Rajen D. Shah
r.shah@statslab.cam.ac.uk
Course webpage:
http://www.statslab.cam.ac.uk/~rds37/modern_stat_methods.html
In this course we will study a selection of important modern statistical methods. This
selection is heavily biased towards my own interests, but I hope it will nevertheless give you
a flavour of some of the most important recent methodological developments in statistics.
Over the last 25 years, the sorts of datasets that statisticians have been challenged to
study have changed greatly. Where in the past, we were used to datasets with many observations with a few carefully chosen variables, we are now seeing datasets where the number
of variables can run into the thousands and greatly exceed the number of observations. For
example, with microarray data, we typically have gene expression values measured for several thousands of genes, but only for a few hundred tissue samples. The classical statistical
methods are often simply not applicable in these highdimensional situations.
The course is divided into 4 chapters (of unequal size). The first chapter is on ridge
regression (an important generalisation of ordinary least squares) and the kernel trick (one
of the most important ideas in machine learning).
Chapter 2 is on the Lasso and its extensions. The Lasso has been at the centre of much
of the developments that have occurred in highdimensional statistics, and will allow us to
perform regression in the seemingly hopeless situation when the number of parameters we
are trying to estimate is larger than the number of observations.
In chapter 3 we will introduce graphical modelling. Where the previous two chapters
consider methods for relating a particular response to a large collection of (explanatory)
variables, graphical modelling will give us a way of understanding relationships between
the variables themselves.
Statistics is not only about developing methods that can predict well in the presence
of noise, but also about assessing the uncertainty in our predictions and estimates. In
the final chapter we will tackle the problem of how to handle performing thousands of
hypothesis tests at the same time.
Before we begin the course proper, we will briefly review two key classical statistical
methods: ordinary least squares and maximum likelihood estimation. This will help to set
the scene and provide a warmup for the modern methods to come later.
Classical statistics
Ordinary least squares
Imagine data are available in the form of observations (Yi , xi ) R Rp , i = 1, . . . , n, and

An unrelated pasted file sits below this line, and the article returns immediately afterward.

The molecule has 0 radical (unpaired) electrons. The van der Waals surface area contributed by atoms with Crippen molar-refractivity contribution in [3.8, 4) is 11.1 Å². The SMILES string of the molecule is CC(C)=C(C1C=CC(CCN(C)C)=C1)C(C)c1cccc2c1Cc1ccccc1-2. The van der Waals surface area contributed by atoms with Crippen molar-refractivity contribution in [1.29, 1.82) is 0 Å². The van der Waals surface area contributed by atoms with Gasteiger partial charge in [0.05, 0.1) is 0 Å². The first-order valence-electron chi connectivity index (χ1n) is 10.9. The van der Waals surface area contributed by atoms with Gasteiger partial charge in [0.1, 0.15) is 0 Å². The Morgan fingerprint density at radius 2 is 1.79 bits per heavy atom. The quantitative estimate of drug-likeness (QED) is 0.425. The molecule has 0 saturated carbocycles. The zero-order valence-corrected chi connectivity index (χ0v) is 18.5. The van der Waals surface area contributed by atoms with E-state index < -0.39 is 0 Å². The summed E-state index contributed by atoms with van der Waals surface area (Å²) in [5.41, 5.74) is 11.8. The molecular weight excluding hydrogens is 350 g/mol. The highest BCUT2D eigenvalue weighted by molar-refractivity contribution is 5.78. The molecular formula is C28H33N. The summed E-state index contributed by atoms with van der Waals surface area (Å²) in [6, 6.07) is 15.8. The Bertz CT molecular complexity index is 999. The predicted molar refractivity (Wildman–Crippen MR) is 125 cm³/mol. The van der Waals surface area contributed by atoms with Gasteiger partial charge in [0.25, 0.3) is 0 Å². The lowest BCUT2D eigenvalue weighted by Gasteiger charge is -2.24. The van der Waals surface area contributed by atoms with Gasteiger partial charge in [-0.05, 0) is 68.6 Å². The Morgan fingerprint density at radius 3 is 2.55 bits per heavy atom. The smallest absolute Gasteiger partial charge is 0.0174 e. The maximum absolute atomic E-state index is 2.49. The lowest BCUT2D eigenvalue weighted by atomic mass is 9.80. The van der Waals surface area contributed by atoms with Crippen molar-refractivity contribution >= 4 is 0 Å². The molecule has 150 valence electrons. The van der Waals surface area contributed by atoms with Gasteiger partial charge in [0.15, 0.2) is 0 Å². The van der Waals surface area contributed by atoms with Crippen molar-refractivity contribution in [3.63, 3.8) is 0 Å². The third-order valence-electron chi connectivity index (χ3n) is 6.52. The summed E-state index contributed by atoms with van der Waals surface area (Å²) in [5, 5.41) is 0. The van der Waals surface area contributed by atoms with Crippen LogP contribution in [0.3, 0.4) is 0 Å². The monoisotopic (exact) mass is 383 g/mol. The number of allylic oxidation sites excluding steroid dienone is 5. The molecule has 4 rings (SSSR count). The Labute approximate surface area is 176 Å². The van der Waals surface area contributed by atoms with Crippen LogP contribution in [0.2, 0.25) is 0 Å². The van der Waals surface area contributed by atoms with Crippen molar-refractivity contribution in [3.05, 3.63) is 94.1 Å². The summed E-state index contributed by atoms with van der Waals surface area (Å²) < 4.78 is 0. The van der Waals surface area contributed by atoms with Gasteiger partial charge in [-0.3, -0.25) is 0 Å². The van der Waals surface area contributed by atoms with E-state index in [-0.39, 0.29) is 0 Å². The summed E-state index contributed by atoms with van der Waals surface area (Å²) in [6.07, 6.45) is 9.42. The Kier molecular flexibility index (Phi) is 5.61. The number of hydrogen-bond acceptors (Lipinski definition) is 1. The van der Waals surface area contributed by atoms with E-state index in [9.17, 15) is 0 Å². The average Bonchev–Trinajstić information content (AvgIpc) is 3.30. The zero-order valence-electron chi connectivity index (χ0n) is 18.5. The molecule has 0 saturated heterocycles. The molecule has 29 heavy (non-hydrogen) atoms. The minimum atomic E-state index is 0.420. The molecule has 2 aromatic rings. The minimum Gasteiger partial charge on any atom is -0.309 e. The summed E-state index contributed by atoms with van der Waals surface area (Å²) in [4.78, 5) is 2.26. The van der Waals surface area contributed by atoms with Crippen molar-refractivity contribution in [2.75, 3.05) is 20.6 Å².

the aim is to infer a simple regression function relating the average value of a response, Yi ,
and a collection of predictors or variables, xi . This is an example of regression analysis,
one of the most important tasks in statistics.
A linear model for the data assumes that it is generated according to
Y = X 0 + ,
(0.0.1)
where Y Rn is the vector of responses; X Rnp is the predictor matrix (or design
matrix) with ith row xTi ; Rn represents random error; and 0 Rp is the unknown
vector of coefficients.
Provided p n, a sensible way to estimate is by ordinary least squares (OLS). This
yields an estimator OLS with
OLS := arg min kY Xk22 = (X T X)1 X T Y,
(0.0.2)
Rp
The GaussMarkov theorem states that OLS is the best linear unbiased estimator in
our setting: for any other estimator that is linear in Y (so = AY for some fixed matrix
A), we have
Var 0 ,2 (OLS )
Var 0 ,2 ()
is positive semidefinite.
A very useful quantity in the context of maximum likelihood estimation is the Fisher
information matrix with jkth (1 j, k p) entry
2
ijk () := E
`() .
j k
It can be thought of as a measure of how hard it is to estimate when it is the true
parameter value. The CramerRao lower bound states that if is an unbiased estimator
of , then under regularity conditions,
i1 ()
Var ()
is positive semidefinite.
A remarkable fact about maximum likelihood estimators (MLEs) is that (under quite
general conditions) they are asymptotically normally distributed, asymptotically unbiased
and asymptotically achieve the CramerRao lower bound.
Assume that the Fisher information matrix when there are n observations, i(n) () (where
we have made the dependence on n explicit) satisfies i(n) ()/n I() for some positive
definite matrix I. Then denoting the maximum likelihood estimator of when there are
n observations by (n) , under regularity conditions, as the number of observations n
we have
(n)
d
n( ) Nd (0, I 1 ()).
Returning to our linear model, if we assume in addition that i N (0, 2 ), then the
loglikelihood for (, 2 ) is
n
1 X
n
2
(yi xTi )2 .
`(, ) = log( ) 2
2
2 i=1
2
We see that the maximum likelihood estimate of and OLS coincide. It is easy to check
that
2 T
X X
0
2
i(, ) =
.
0
n 4 /2
Np (0, n(X T X)1 );
The general theory for MLEs would suggest that approximately n()
in fact it is straightforward to show that this distributional result is exact.
iii
Chapter 1
Ridge regression and the kernel trick
Let us revisit the linear model with